The right wing remained attached to the fuselage. The wing was wrinkled at the root and the aileron was intact with little damage. The leading edge of the wingtip was pushed rearward. The underside of the wing from the tip to the forward wing attach point was buckled rearward. Both wing lift struts were intact.

The right rear upper cross tube on the fuselage frame was fractured. The forward right cross tube was bent inward toward the cockpit. The aft fuselage was bent to the left and the right wing was pulled away from the fuselage. The lower portion of the cockpit was buckled outward.

Fuel blight was present under the left wing and in an area extended out approximately 20 feet in front of the wreckage. The rear fuel tank (capacity 8 gallons) did contain fuel. The front fuel tank was ruptured.

Continuity of all the flight control cables was established. The control yoke on the right side was fractured at the base and the left control yoke was bent at the base. Control yoke interconnect was broken.

The carburetor heat was in the off position as was the side panel fuel selector. The primer was out and loose, the throttle was extended approximately one inch. The magnetos were in the off position. The fuel control on the instrument panel was pulled out.

The propeller flange was bent to the left. The portion of the spinner that was on the left side of the aircraft was crushed. One propeller bolt was sheared where the propeller had pulled away from the flange and the other bolts were bent. One propeller blade was embedded in the field. One propeller blade was bent rearward and the other blade was twisted.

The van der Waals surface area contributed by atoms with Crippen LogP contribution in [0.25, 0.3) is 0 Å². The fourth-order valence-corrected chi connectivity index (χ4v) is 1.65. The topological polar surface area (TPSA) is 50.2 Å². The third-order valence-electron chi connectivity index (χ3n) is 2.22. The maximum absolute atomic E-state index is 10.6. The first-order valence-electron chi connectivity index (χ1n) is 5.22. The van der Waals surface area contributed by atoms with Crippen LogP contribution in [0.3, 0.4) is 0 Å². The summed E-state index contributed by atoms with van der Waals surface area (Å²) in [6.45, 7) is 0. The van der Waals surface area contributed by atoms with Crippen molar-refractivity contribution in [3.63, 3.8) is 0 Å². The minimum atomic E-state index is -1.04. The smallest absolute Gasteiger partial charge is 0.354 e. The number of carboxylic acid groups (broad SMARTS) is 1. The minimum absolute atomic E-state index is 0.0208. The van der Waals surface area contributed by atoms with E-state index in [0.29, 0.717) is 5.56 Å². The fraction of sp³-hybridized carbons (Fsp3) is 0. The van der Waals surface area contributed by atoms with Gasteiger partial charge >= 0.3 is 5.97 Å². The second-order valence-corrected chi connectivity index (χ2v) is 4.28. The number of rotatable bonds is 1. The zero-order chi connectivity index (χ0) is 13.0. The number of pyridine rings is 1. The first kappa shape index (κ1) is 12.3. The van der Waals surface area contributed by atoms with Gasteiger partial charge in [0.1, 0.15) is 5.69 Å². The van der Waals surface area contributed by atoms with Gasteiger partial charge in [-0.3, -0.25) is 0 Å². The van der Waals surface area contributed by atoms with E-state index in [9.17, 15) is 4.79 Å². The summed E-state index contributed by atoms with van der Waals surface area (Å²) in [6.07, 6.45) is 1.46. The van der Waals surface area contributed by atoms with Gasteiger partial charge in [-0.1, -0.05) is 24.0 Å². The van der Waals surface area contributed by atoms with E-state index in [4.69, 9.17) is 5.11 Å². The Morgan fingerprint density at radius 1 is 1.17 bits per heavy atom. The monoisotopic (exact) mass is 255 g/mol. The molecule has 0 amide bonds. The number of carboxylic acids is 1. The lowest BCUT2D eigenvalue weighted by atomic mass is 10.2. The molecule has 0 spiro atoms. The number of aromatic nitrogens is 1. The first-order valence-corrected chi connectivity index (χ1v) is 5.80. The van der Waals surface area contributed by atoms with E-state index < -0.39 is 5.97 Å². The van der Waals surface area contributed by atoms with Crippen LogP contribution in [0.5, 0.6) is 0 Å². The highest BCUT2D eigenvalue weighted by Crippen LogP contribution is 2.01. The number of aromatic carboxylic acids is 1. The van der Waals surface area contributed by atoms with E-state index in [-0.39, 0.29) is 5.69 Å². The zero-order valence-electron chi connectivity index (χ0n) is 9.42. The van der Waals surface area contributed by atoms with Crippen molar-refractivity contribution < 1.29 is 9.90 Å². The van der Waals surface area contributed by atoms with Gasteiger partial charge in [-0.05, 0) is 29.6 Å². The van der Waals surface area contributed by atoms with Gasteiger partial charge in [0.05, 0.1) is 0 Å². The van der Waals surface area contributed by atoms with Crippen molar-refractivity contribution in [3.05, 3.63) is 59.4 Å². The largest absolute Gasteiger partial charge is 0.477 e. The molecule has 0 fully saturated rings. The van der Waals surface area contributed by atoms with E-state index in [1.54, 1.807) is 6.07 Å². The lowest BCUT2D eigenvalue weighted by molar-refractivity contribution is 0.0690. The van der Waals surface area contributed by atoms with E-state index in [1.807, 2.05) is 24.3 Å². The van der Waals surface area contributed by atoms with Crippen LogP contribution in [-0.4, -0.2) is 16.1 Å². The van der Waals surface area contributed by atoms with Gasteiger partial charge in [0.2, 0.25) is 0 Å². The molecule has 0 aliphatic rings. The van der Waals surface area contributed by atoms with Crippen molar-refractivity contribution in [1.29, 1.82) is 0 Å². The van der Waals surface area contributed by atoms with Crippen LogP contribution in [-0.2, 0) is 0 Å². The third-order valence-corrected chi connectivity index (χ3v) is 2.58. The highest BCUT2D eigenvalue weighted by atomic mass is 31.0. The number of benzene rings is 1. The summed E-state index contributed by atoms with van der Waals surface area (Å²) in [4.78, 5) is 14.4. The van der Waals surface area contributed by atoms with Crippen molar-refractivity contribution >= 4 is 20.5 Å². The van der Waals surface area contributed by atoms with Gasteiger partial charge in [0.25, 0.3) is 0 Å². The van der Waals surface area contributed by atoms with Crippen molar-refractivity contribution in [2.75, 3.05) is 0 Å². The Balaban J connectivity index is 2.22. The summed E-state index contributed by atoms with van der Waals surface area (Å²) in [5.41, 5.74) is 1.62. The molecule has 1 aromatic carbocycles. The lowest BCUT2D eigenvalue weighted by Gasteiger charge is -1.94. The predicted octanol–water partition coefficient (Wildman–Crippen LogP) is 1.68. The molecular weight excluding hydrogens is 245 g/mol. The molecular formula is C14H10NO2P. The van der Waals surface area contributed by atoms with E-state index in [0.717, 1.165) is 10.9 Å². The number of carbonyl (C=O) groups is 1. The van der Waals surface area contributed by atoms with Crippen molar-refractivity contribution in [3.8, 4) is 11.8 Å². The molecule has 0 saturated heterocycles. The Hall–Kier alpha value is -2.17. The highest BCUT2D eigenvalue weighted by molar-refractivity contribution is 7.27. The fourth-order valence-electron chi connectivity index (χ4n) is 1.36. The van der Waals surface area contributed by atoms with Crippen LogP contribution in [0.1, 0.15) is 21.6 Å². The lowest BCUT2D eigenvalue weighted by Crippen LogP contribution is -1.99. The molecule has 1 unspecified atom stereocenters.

The engine and instrument panel were pushed back into the cockpit.

The propeller was removed from the engine by cutting all the propeller bolts. Vegetation was found in the intake air box. The upper spark plugs were removed. All appeared slightly worn with no unusual discoloration. The propeller shaft was rotated. Compression was achieved on all cylinders and valve movement was confirmed.

Both the left and right magnetos sparked on all leads when the propeller was rotated. The carburetor was removed. Fuel was present in the carburetor bowl. The color and odor of the fuel was consistent with automotive fuel.


An autopsy on the passenger was performed by the Ramsey County Medical Examiner's Office, at the Ramsey County Medical Center, St. Paul, Minnesota, on September 8, 2003.


A party to the investigation was the Federal Aviation Administration.

The aircraft wreckage was released to the Chippewa County Sheriff's Department on September 8, 2003.

(c) 2009-2018 Lee C. Baker / Crosswind Software, LLC. For informational purposes only.